Apple urges Chinese supplier to challenge Foxconn in bid to step up competition

Apple has advised one of its Chinese AirPods assemblers to make a major investment in an iPhone and MacBook metal casing provider, a move the company hopes will create a formidable alternative to another of its longtime suppliers, Taiwan’s Foxconn, Nikkei Asian Review reports citing “multiple sources.”

Apple urges Chinese supplier to challenge Foxconn in bid to step up competition
The logo of electronics contract manufacturer Foxconn Technology Group, formally known as Hon Hai Precision Industry, is displayed at its headquarters in Taipei. Photo: Agence France-Presse

Lauly Li and Cheng Ting-Fang for Nikkei Asian Review:

Luxshare-ICT, a fast-rising Chinese tech company known for its aggressive growth strategy, has been in talks with Catcher Technology, the world’s second-largest metal casing provider, for more than a year and has recently entered a deeper round of negotiations, said one of the people who is familiar with the situation.

The deal, if realized, would give Luxshare the ability to produce high-quality metal casing as well as access to smartphone assembly know-how, which would take it a step closer to becoming the Chinese version of Foxconn — a single company with operations that span nearly the entire electronics supply chain. Such a move could ultimately help Luxshare grab a share of iPhone production, which ships around 200 million units each year.

Foxconn, the world’s largest contract electronics manufacturer, has long been Apple’s biggest supplier, accounting for more than 50% of iPhone production since the device’s debut in 2007. Sources say the U.S. company is keen to reduce this heavy reliance.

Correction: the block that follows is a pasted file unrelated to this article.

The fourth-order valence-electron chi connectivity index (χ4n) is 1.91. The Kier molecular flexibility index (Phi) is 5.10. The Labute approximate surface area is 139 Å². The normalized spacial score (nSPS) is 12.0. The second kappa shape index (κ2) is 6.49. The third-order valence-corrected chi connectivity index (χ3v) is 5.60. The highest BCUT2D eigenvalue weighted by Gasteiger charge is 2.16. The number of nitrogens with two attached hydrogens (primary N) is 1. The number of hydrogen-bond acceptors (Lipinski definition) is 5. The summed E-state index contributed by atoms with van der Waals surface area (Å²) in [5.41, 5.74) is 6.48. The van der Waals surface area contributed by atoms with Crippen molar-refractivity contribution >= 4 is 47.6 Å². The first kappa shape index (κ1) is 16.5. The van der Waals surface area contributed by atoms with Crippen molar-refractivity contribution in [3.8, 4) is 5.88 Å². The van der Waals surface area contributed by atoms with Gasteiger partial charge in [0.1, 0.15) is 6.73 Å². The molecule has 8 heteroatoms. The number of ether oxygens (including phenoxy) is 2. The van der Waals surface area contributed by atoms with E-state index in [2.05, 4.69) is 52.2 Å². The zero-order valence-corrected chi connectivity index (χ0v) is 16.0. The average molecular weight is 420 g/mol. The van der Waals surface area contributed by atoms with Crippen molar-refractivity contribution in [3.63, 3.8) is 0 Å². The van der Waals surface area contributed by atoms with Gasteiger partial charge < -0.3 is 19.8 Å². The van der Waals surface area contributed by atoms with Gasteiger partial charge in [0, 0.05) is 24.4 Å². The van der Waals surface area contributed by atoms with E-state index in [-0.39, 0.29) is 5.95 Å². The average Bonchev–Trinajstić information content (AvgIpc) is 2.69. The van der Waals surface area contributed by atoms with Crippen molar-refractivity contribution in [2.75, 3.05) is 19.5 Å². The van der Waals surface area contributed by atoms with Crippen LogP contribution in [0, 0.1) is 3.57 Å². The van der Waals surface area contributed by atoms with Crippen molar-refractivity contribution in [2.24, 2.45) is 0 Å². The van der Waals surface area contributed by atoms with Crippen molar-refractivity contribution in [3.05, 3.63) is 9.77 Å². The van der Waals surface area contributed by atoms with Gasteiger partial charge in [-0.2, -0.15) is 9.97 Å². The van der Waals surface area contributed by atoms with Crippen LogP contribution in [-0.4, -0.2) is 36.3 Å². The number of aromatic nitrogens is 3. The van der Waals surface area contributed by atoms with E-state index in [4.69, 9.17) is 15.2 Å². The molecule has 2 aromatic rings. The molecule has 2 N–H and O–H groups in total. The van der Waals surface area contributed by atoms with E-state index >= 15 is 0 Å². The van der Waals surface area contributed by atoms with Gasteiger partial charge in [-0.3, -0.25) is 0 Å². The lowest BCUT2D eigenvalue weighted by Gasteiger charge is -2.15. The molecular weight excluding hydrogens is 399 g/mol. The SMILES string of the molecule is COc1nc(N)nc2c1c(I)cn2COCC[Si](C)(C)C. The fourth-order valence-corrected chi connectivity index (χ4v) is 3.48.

MacDailyNews Take: This is all a bit nebulous as the report states, “Catcher said it does not have concrete plans at the moment to sell its Chinese assets or jointly invest with other companies.” And, any firm looking to replicate Foxconn has a very, very long way to go. That said, increasing competition among suppliers is (and always has been) a goal of Apple’s as competition brings down component and assembly costs like nothing else can.


    1. Not going to happen anytime soon. Almost every electronic device is made in China or elsewhere. Perhaps in the future when automation can work on small devices. And the boycotters must be boycotting all smart phones since they are all made elsewhere lol.
      China will be around forever. Hopefully the regime will change one day.

    2. Sounds discriminating. How much are you willing to pay more if an iPhone is made in US? Maybe it’s fine for you, but how about others? China is currently the manufacturing powerhouse, where’s US manufacturing standing now? Do yourself some homework will ya before blindly calling out boycott this and that.

      1. It IS discriminating. Discriminating against a country that suppresses its people, allows dogs to be boiled alive (yulin dogmeat festival) and is a hostile, predatory trade partner. It’s not always possible to avoid Chinese products but I think a lot of folks are going to start making the effort. I’m deeply imbedded in the apple ecosystem, but I would consider changing that, painful as it might be.

Reader Feedback

This site uses Akismet to reduce spam. Learn how your comment data is processed.